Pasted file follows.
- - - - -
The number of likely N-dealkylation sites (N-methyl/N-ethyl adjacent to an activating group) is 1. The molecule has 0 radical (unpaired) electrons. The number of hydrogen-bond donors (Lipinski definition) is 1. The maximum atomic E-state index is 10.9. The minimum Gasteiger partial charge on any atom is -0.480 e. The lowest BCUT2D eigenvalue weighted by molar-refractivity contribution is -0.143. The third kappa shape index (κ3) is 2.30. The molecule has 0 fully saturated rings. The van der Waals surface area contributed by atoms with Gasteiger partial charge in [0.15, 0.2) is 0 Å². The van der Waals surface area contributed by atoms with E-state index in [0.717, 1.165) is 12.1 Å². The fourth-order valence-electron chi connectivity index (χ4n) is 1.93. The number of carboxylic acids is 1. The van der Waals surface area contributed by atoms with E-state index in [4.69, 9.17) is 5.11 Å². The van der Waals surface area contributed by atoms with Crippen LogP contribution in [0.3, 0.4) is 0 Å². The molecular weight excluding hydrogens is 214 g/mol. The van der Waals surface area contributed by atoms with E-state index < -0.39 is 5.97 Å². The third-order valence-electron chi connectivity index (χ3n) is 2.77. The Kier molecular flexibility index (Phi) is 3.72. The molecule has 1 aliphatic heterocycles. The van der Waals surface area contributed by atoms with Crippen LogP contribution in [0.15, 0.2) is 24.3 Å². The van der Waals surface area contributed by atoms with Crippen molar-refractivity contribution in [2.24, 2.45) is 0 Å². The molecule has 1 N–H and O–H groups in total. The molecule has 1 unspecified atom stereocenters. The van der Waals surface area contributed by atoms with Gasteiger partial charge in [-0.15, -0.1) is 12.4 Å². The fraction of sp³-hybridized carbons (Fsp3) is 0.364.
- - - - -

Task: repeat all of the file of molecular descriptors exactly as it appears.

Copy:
The number of likely N-dealkylation sites (N-methyl/N-ethyl adjacent to an activating group) is 1. The molecule has 0 radical (unpaired) electrons. The number of hydrogen-bond donors (Lipinski definition) is 1. The maximum atomic E-state index is 10.9. The minimum Gasteiger partial charge on any atom is -0.480 e. The lowest BCUT2D eigenvalue weighted by molar-refractivity contribution is -0.143. The third kappa shape index (κ3) is 2.30. The molecule has 0 fully saturated rings. The van der Waals surface area contributed by atoms with Gasteiger partial charge in [0.15, 0.2) is 0 Å². The van der Waals surface area contributed by atoms with E-state index in [0.717, 1.165) is 12.1 Å². The fourth-order valence-electron chi connectivity index (χ4n) is 1.93. The number of carboxylic acids is 1. The van der Waals surface area contributed by atoms with E-state index in [4.69, 9.17) is 5.11 Å². The van der Waals surface area contributed by atoms with Crippen LogP contribution in [0.3, 0.4) is 0 Å². The molecular weight excluding hydrogens is 214 g/mol. The van der Waals surface area contributed by atoms with E-state index < -0.39 is 5.97 Å². The third-order valence-electron chi connectivity index (χ3n) is 2.77. The Kier molecular flexibility index (Phi) is 3.72. The molecule has 1 aliphatic heterocycles. The van der Waals surface area contributed by atoms with Crippen LogP contribution in [0.15, 0.2) is 24.3 Å². The van der Waals surface area contributed by atoms with Crippen molar-refractivity contribution in [2.24, 2.45) is 0 Å². The molecule has 1 N–H and O–H groups in total. The molecule has 1 unspecified atom stereocenters. The van der Waals surface area contributed by atoms with Gasteiger partial charge in [-0.15, -0.1) is 12.4 Å². The fraction of sp³-hybridized carbons (Fsp3) is 0.364.